The History Of Asian American Stereotyp Essay

Submitted By jrobin20
Words: 976
Pages: 4

November 18, 2014

Asian Americans:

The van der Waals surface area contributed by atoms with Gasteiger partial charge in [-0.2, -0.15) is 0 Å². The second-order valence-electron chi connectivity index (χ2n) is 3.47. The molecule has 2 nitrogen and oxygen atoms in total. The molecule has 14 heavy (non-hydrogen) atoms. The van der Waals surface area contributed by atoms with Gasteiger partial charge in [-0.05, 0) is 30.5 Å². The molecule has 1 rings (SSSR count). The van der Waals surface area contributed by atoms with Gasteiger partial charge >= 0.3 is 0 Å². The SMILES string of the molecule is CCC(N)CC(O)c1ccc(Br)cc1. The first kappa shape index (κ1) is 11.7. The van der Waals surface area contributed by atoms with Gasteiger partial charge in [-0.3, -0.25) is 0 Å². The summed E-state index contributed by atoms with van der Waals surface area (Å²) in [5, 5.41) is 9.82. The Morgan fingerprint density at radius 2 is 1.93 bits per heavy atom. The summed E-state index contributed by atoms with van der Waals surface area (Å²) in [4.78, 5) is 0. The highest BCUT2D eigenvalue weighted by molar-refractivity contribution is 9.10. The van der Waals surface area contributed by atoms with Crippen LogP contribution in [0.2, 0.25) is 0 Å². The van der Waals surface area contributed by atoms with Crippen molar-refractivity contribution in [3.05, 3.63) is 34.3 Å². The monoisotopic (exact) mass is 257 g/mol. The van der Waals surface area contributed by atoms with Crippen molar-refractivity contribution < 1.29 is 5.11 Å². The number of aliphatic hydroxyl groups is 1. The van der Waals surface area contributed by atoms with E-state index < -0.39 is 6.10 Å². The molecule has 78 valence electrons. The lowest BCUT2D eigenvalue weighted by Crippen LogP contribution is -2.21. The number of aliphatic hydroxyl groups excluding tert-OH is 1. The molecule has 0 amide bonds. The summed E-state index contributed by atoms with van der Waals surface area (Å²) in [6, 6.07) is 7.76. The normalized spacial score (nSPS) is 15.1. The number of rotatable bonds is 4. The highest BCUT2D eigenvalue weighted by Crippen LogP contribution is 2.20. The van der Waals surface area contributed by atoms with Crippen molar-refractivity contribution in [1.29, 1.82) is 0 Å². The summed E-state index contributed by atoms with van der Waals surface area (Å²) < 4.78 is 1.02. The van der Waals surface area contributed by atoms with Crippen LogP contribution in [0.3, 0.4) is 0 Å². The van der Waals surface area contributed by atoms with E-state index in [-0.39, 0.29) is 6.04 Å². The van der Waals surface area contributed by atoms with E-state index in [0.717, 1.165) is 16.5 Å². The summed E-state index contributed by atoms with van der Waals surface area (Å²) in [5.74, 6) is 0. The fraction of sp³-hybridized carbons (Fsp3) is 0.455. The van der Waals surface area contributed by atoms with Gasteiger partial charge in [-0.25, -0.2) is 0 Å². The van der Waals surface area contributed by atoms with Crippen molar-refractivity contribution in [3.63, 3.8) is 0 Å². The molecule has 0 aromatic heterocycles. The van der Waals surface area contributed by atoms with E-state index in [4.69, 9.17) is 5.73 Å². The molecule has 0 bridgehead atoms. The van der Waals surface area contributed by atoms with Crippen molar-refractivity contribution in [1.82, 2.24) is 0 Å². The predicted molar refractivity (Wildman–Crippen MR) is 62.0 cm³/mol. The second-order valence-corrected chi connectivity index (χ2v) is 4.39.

The Negative Effects of Stereotyping and Discrimination Throughout American history, there have many cases of stereotyping and discrimination against a particuar group based on their race or ethnicity. It started as earlier as when the English colonists, who came to North America, bought African slaves to work for them. Africans were treated as less than human and were given sterotypes that precedent in American history. The precedent was that people of diffent races or immigrants (outsiders) that are not European (white) were not as entitled. Futhermore, immigrants of different races or ethnicities were automatically given lower place in society and a "reason" or stereotype as to why they were not equal. For the most part, they were just not treated equal and discriminated because of cultural ignorance leading to barriers. This has been a major stain in American history and it ultimately has limited its full potential as we are supposed to be the land of the free and exemplify the Declaration of Independence's claim that all men were to be treated and created equal. A perfect example of this problem would be the immigration of Asian Americans into American throughout the 20th and 21th centuries. Asian American came to American because it provided them the opportunity to have a successful life. However when they arrived, they faced many obstacles not because of their abilities but race. All this did was retard the growth and maturity of American society along with provoking many ethnic cinflicts. In this paper, I will summarize the origins and formation of ethnic identity in American society. Also, reflect on how it affected Asian Americans and their pursuit to success in America along with solutions to the problem of racial stereotyping in America. When Asian American arrived in America, they were given a social identity. This identity was place on them before they made in impact in America and it consisted of the knowledge that Americans had on Asian people. This social identity was based on a situational perspective meaning that their identity was based on the current state or situation of society (enter citation). Also, the boundaries of that social identity is constantly being renegotiated, revised, and redefined, depending on specific situations and set of circumstances that each individual or ethnic group encounters. However at that time in America, the progression of the Asian Americans social identity was halted because Americans were culturally ignorant of Asian people. They only knew what they saw in the media or what they generated from outsider's perspective of the major Asian traditions but nothing in reality. All that the Americans knew about Asian Americans was assumed and apply to all Asian people. Futhermore, due to the lack of effort to learn and experience Asian culture and the different ethnicities within it, stereotyping became the alternative. Within the situational perspective, there are several sub-theories about how social identity is formed and reformed, shaped and reshaped. One common example is the ethnic identity of Japanese American after World War II. Many Japanese American adults who were imprisoned during WWII initially discarded their identity after the end of war, to avoid any association, shame, or embarrassment with being imprisoned (Insert citation). However, after movement to demand compensation and redress for this injustice developed in the 1980s, many felt a newly resurgent sense of being Japanese American as they united to fight for an official apology and reparations from the federal government (insert citation). This serves as one solution to the problem of stereotyping in America. Sometimes, it requires the victims to takes control of the situation and bring the change they are looking for. We've seen example of this multiple times in American history with big movements like the Civil Right movement were African an Latino